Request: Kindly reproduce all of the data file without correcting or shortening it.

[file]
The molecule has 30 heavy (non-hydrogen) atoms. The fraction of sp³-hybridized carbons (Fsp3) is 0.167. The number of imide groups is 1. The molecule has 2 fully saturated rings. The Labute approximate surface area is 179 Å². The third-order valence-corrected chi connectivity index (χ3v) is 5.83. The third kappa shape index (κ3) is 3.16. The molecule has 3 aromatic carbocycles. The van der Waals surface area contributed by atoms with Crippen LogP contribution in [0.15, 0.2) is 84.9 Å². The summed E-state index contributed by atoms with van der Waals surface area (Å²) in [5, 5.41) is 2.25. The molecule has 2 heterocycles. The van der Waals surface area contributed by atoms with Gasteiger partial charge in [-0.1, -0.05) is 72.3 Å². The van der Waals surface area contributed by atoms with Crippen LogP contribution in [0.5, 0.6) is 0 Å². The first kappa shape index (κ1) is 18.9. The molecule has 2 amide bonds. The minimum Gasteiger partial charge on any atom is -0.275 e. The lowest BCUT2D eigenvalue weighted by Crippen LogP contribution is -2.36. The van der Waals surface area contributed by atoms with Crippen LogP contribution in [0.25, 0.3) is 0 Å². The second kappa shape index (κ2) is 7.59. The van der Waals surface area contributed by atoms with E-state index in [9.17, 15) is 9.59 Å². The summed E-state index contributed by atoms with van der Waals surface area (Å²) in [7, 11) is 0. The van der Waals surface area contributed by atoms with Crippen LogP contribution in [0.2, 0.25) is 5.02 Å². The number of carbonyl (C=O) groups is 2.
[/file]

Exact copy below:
The molecule has 30 heavy (non-hydrogen) atoms. The fraction of sp³-hybridized carbons (Fsp3) is 0.167. The number of imide groups is 1. The molecule has 2 fully saturated rings. The Labute approximate surface area is 179 Å². The third-order valence-corrected chi connectivity index (χ3v) is 5.83. The third kappa shape index (κ3) is 3.16. The molecule has 3 aromatic carbocycles. The van der Waals surface area contributed by atoms with Crippen LogP contribution in [0.15, 0.2) is 84.9 Å². The summed E-state index contributed by atoms with van der Waals surface area (Å²) in [5, 5.41) is 2.25. The molecule has 2 heterocycles. The van der Waals surface area contributed by atoms with Gasteiger partial charge in [-0.1, -0.05) is 72.3 Å². The van der Waals surface area contributed by atoms with Crippen LogP contribution in [0.5, 0.6) is 0 Å². The first kappa shape index (κ1) is 18.9. The molecule has 2 amide bonds. The minimum Gasteiger partial charge on any atom is -0.275 e. The lowest BCUT2D eigenvalue weighted by Crippen LogP contribution is -2.36. The van der Waals surface area contributed by atoms with Crippen LogP contribution in [0.25, 0.3) is 0 Å². The second kappa shape index (κ2) is 7.59. The van der Waals surface area contributed by atoms with E-state index in [9.17, 15) is 9.59 Å². The summed E-state index contributed by atoms with van der Waals surface area (Å²) in [7, 11) is 0. The van der Waals surface area contributed by atoms with Crippen LogP contribution in [0.2, 0.25) is 5.02 Å². The number of carbonyl (C=O) groups is 2.